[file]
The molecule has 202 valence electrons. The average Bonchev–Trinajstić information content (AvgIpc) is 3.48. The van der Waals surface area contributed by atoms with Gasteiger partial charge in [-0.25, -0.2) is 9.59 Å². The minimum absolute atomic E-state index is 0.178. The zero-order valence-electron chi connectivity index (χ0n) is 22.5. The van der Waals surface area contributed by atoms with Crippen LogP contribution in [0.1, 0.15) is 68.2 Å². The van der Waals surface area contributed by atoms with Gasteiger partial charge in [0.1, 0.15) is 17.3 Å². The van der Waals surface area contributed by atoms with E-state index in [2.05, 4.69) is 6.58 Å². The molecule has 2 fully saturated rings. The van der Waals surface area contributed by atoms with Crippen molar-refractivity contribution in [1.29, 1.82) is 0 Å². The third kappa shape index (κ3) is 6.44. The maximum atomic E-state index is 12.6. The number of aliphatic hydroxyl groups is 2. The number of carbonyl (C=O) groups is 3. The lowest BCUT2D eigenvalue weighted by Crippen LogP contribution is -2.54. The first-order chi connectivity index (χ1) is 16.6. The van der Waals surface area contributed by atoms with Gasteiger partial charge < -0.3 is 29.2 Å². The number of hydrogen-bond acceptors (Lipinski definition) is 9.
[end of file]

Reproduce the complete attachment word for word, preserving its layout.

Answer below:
The molecule has 202 valence electrons. The average Bonchev–Trinajstić information content (AvgIpc) is 3.48. The van der Waals surface area contributed by atoms with Gasteiger partial charge in [-0.25, -0.2) is 9.59 Å². The minimum absolute atomic E-state index is 0.178. The zero-order valence-electron chi connectivity index (χ0n) is 22.5. The van der Waals surface area contributed by atoms with Crippen LogP contribution in [0.1, 0.15) is 68.2 Å². The van der Waals surface area contributed by atoms with Gasteiger partial charge in [0.1, 0.15) is 17.3 Å². The van der Waals surface area contributed by atoms with E-state index in [2.05, 4.69) is 6.58 Å². The molecule has 2 fully saturated rings. The van der Waals surface area contributed by atoms with Crippen molar-refractivity contribution in [1.29, 1.82) is 0 Å². The third kappa shape index (κ3) is 6.44. The maximum atomic E-state index is 12.6. The number of aliphatic hydroxyl groups is 2. The number of carbonyl (C=O) groups is 3. The lowest BCUT2D eigenvalue weighted by Crippen LogP contribution is -2.54. The first-order chi connectivity index (χ1) is 16.6. The van der Waals surface area contributed by atoms with Gasteiger partial charge < -0.3 is 29.2 Å². The number of hydrogen-bond acceptors (Lipinski definition) is 9.